Libyan Coastguard

Nowadays, there are countless news articles that start with”Libyan Coastguard rescues...”. You may see, thousands of people “intercepted” and returning back to Libya.  Every time I’ve seen such keywords, I check the dictionaryWe all know the real meaning of rescuing, right?

Despite its unstable political atmosphere, Libya is one of the EU’s most reliable partners for curbing migrant flows.

 

“The EU’s Pirate Partners”

According to recent IOM data, 103,297 people have arrived on Italian shores in 2017, while 2,470 have died en route. Italy is still the country most affected by the rising flows of migrants, who mainly come from Sub-Saharan countries. Since there is no effective relocation mechanism within the EU, the country stands alone against this uptick in migration.

 

 

On August 2, Italy announced the deployment of two military ships to Libyan Coastguard “in an effort to deter illegal migration and human smuggling into Europe“. Also, Italy’s Carabinieri started to train Libyan Police, Minister of Defence Roberta Pinotti says.

Under the Operation Sophia, the EU introduced new training modules for the Libyan Coastguard on September 17. The official press release enumerates the reasons for this action:

– to increase the security of Libyan territorial waters,

– to implement the capacities of the Libyan Coastguard and Navy to perform their duties.

– enhancing the capacity in basics of maritime security skills.

So, these steps aim “to disrupt smuggling and trafficking” in Libya. In doing so, the EU shows its strong intention to decrease the number of deaths in the Mediterranean. “We have drastically reduced the loss of life in the Mediterranean,” said Jean-Claude Juncker, President of the European Commission, in his speech two weeks ago. Actually, it seems true when you just take a look at the current situation in the Mediterranean. However, there is something more important behind the data shown to us. Before talking about that, let’s look at the “rescue” operations of Libyan Coastguard.

 

Disputed “Rescue” Operations

In August, 3,914 sea arrivals were recorded . However, the number was 21,294 in the same period of the previous year. Thus, there is a steep decline in sea arrivals.    

Most of the latest rescue operations of Libyan Coastguard were staged in the cities of Zawiya and Sabratha, the main destinations of irregular migrants.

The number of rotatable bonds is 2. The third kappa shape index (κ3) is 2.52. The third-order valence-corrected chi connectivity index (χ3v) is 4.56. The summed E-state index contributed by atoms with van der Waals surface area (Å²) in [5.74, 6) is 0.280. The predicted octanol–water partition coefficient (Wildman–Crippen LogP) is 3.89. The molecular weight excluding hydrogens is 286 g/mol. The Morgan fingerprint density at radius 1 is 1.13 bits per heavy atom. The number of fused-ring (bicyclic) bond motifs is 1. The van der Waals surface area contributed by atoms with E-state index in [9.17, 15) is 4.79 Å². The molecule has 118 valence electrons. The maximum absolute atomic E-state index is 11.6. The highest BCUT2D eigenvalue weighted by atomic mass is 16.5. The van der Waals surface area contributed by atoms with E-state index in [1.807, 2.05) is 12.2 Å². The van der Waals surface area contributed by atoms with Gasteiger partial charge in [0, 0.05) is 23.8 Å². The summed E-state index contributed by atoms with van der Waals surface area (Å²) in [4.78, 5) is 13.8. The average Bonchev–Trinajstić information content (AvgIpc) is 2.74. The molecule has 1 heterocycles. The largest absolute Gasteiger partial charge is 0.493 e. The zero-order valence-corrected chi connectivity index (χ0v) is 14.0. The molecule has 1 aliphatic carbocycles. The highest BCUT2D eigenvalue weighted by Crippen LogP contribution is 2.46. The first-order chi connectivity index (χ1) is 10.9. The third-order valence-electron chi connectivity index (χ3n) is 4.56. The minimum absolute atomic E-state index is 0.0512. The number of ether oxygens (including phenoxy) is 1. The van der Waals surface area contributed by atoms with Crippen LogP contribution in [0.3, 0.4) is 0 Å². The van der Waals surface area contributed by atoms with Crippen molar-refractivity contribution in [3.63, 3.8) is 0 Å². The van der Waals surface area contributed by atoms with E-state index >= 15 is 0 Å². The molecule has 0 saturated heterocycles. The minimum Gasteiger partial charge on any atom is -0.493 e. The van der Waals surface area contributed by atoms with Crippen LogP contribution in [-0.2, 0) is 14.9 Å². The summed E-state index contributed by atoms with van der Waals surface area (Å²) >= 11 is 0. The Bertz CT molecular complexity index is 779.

On September 17, Libya’s coastguard has rescued over 3,000 migrants aiming to cross the Mediterranean to Europe in the past week, while Italy picked up another 2,000 in recent days, officials and reports claimed

 

Demanding Strict Rules for the Libyan Coastguard

After all illegal interventions of the Libyan authorities, voices were raised against this disorderly way of dealing with the humanitarian crisis.

Sea-Watch demands that the training of the Libyan Coastguard be contingent on strict conditions. “Europe must decide between human rights and resistance to migration. Any support for the so-called Libyan Coastguard should be stopped until it can be guaranteed that the units in question orient their behavior in accordance with the Universal Declaration of Human Rights,” said Axel Grafmanns, CEO of Sea-Watch. “Everyone has the right to leave their country. Refoulement to Libya is not only a humanitarian disaster but also simply illegal, and must not be tolerated by the EU.  Let alone funded by it. We are therefore pleased that the International Criminal Court is taking the matter in hand.”  

 

Mediterranean refugees Libyan Coastguard
Refugees on a boat crossing the Mediterranean sea

“Respect Our Sovereignty!”

The NGO decided to take the initiative of starting a legal process. It comes after the incident on 10th May in which a patrol boat belonging to the Libyan Coastguard dangerously cut across the bow of a Sea-Watch ship in order to subsequently reach a wooden boat with lots of people on board. The Libyan captain forced the migrants to stop their boat at gunpoint. At the final stage, they were forced back to Tripoli and from there to the infamous Libyan detention centers known for their inhumane conditions.

On the other hand, in August, Doctors Without Borders decided to temporarily suspend the activity of its rescue operations after numerous threats from the Libyan Coastguard. It has increasingly become more aggressive in patrolling the waters off its coasts where human traffickers launch boats crowded with migrants desperate to reach Europe. The aid group announced that the ongoing Libyan threats pose a security risk. DWB (MSF) added that the Libyan Coastguard extended their own rescue area into international waters on the same day.

On August 7, Proactiva Open Arms, a Catalan aid NGO, claimed that the Libyan Coastguard threatened and fired warning shots at the rescue boat.

 

 

Recently, the Libyan Coastguard warned it will seize NGO boats on rescue missions which enter its waters without getting permission, after a run-in September 27 with a German vessel during which a warning shot was fired. “These NGOs must respect our authority and our sovereignty. Our patience has reached its limit,” Navy spokesman General Ayub Kacem said.

 

Apparently, we will be talking about this issue for a while. The European Union should be more rigorous in choosing its partners. Otherwise, it will cause serious damage to its image in the long run.